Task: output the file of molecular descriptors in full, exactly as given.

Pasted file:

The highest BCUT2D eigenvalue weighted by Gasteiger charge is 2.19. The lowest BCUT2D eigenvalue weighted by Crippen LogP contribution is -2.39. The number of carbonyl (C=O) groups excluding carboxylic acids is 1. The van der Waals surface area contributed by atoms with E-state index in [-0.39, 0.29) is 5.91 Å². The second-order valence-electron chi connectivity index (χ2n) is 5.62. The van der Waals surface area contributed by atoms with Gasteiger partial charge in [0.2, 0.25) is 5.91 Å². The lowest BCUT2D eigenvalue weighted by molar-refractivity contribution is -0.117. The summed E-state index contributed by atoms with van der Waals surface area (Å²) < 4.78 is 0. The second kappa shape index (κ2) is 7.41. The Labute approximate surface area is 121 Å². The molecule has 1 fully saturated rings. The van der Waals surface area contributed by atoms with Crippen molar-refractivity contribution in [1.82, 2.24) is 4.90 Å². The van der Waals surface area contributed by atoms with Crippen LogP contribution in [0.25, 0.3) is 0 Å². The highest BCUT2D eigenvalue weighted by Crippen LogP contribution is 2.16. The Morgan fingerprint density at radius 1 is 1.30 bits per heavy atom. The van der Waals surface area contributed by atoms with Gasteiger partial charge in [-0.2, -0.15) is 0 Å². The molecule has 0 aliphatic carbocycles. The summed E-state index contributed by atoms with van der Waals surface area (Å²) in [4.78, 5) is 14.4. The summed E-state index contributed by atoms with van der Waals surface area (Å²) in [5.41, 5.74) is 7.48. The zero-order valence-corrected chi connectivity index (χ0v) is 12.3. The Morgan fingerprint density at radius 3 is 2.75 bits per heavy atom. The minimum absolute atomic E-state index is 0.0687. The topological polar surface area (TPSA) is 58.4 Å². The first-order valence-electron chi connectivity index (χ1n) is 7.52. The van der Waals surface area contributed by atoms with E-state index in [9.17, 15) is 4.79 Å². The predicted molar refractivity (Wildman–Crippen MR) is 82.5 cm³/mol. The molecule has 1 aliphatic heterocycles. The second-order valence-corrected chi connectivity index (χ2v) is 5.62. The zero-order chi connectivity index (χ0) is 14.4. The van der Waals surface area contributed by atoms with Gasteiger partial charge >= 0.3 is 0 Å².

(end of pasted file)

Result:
The highest BCUT2D eigenvalue weighted by Gasteiger charge is 2.19. The lowest BCUT2D eigenvalue weighted by Crippen LogP contribution is -2.39. The number of carbonyl (C=O) groups excluding carboxylic acids is 1. The van der Waals surface area contributed by atoms with E-state index in [-0.39, 0.29) is 5.91 Å². The second-order valence-electron chi connectivity index (χ2n) is 5.62. The van der Waals surface area contributed by atoms with Gasteiger partial charge in [0.2, 0.25) is 5.91 Å². The lowest BCUT2D eigenvalue weighted by molar-refractivity contribution is -0.117. The summed E-state index contributed by atoms with van der Waals surface area (Å²) < 4.78 is 0. The second kappa shape index (κ2) is 7.41. The Labute approximate surface area is 121 Å². The molecule has 1 fully saturated rings. The van der Waals surface area contributed by atoms with Crippen molar-refractivity contribution in [1.82, 2.24) is 4.90 Å². The van der Waals surface area contributed by atoms with Crippen LogP contribution in [0.25, 0.3) is 0 Å². The highest BCUT2D eigenvalue weighted by Crippen LogP contribution is 2.16. The Morgan fingerprint density at radius 1 is 1.30 bits per heavy atom. The van der Waals surface area contributed by atoms with Gasteiger partial charge in [-0.2, -0.15) is 0 Å². The molecule has 0 aliphatic carbocycles. The summed E-state index contributed by atoms with van der Waals surface area (Å²) in [4.78, 5) is 14.4. The summed E-state index contributed by atoms with van der Waals surface area (Å²) in [5.41, 5.74) is 7.48. The zero-order valence-corrected chi connectivity index (χ0v) is 12.3. The Morgan fingerprint density at radius 3 is 2.75 bits per heavy atom. The minimum absolute atomic E-state index is 0.0687. The topological polar surface area (TPSA) is 58.4 Å². The first-order valence-electron chi connectivity index (χ1n) is 7.52. The van der Waals surface area contributed by atoms with E-state index in [9.17, 15) is 4.79 Å². The predicted molar refractivity (Wildman–Crippen MR) is 82.5 cm³/mol. The molecule has 1 aliphatic heterocycles. The second-order valence-corrected chi connectivity index (χ2v) is 5.62. The zero-order chi connectivity index (χ0) is 14.4. The van der Waals surface area contributed by atoms with Gasteiger partial charge >= 0.3 is 0 Å².